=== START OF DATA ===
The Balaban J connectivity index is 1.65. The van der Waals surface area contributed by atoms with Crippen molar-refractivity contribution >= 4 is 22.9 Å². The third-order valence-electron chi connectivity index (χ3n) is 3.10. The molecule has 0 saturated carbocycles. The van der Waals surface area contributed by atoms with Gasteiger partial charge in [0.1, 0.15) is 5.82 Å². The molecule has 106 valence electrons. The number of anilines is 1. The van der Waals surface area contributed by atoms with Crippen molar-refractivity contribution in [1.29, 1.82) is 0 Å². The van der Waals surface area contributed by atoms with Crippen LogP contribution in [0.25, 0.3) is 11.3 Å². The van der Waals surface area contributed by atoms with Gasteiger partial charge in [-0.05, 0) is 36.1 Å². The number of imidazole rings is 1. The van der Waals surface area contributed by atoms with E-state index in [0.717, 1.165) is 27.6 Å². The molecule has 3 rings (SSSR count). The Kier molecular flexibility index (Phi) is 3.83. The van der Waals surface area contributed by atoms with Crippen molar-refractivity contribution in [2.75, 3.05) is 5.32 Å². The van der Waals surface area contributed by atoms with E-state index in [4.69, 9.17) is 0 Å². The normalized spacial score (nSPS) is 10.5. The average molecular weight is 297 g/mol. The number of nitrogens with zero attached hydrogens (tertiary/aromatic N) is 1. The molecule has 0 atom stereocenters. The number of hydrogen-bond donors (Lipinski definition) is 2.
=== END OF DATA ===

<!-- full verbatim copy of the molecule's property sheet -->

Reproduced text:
The Balaban J connectivity index is 1.65. The van der Waals surface area contributed by atoms with Crippen molar-refractivity contribution >= 4 is 22.9 Å². The third-order valence-electron chi connectivity index (χ3n) is 3.10. The molecule has 0 saturated carbocycles. The van der Waals surface area contributed by atoms with Gasteiger partial charge in [0.1, 0.15) is 5.82 Å². The molecule has 106 valence electrons. The number of anilines is 1. The van der Waals surface area contributed by atoms with Crippen molar-refractivity contribution in [1.29, 1.82) is 0 Å². The van der Waals surface area contributed by atoms with Crippen LogP contribution in [0.25, 0.3) is 11.3 Å². The van der Waals surface area contributed by atoms with Gasteiger partial charge in [-0.05, 0) is 36.1 Å². The number of imidazole rings is 1. The van der Waals surface area contributed by atoms with E-state index in [0.717, 1.165) is 27.6 Å². The molecule has 3 rings (SSSR count). The Kier molecular flexibility index (Phi) is 3.83. The van der Waals surface area contributed by atoms with Crippen molar-refractivity contribution in [2.75, 3.05) is 5.32 Å². The van der Waals surface area contributed by atoms with E-state index in [4.69, 9.17) is 0 Å². The normalized spacial score (nSPS) is 10.5. The average molecular weight is 297 g/mol. The number of nitrogens with zero attached hydrogens (tertiary/aromatic N) is 1. The molecule has 0 atom stereocenters. The number of hydrogen-bond donors (Lipinski definition) is 2.